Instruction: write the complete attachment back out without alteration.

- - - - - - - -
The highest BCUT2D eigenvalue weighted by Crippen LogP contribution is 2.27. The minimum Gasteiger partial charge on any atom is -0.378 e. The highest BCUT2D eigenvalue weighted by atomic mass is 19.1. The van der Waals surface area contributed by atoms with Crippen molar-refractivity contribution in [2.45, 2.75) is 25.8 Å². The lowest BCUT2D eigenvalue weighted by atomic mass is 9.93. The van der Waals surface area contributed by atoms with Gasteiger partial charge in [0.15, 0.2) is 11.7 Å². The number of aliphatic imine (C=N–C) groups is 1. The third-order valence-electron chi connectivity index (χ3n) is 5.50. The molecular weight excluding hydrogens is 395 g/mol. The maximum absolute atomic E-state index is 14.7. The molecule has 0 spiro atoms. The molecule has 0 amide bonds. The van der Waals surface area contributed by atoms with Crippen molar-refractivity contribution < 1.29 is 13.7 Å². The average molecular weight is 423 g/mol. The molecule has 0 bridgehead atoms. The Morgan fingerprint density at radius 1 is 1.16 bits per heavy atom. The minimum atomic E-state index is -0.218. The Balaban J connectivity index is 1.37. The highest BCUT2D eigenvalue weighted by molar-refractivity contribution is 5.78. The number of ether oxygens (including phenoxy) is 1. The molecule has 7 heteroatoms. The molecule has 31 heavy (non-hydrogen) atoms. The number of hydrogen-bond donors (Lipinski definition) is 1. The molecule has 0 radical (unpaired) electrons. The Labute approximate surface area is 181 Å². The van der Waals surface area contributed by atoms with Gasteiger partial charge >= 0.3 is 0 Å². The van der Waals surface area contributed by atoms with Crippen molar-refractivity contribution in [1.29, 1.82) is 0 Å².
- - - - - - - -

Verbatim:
The highest BCUT2D eigenvalue weighted by Crippen LogP contribution is 2.27. The minimum Gasteiger partial charge on any atom is -0.378 e. The highest BCUT2D eigenvalue weighted by atomic mass is 19.1. The van der Waals surface area contributed by atoms with Crippen molar-refractivity contribution in [2.45, 2.75) is 25.8 Å². The lowest BCUT2D eigenvalue weighted by atomic mass is 9.93. The van der Waals surface area contributed by atoms with Gasteiger partial charge in [0.15, 0.2) is 11.7 Å². The number of aliphatic imine (C=N–C) groups is 1. The third-order valence-electron chi connectivity index (χ3n) is 5.50. The molecular weight excluding hydrogens is 395 g/mol. The maximum absolute atomic E-state index is 14.7. The molecule has 0 spiro atoms. The molecule has 0 amide bonds. The van der Waals surface area contributed by atoms with Crippen molar-refractivity contribution < 1.29 is 13.7 Å². The average molecular weight is 423 g/mol. The molecule has 0 bridgehead atoms. The Morgan fingerprint density at radius 1 is 1.16 bits per heavy atom. The minimum atomic E-state index is -0.218. The Balaban J connectivity index is 1.37. The highest BCUT2D eigenvalue weighted by molar-refractivity contribution is 5.78. The number of ether oxygens (including phenoxy) is 1. The molecule has 7 heteroatoms. The molecule has 31 heavy (non-hydrogen) atoms. The number of hydrogen-bond donors (Lipinski definition) is 1. The molecule has 0 radical (unpaired) electrons. The Labute approximate surface area is 181 Å². The van der Waals surface area contributed by atoms with Gasteiger partial charge >= 0.3 is 0 Å². The van der Waals surface area contributed by atoms with Crippen molar-refractivity contribution in [1.29, 1.82) is 0 Å².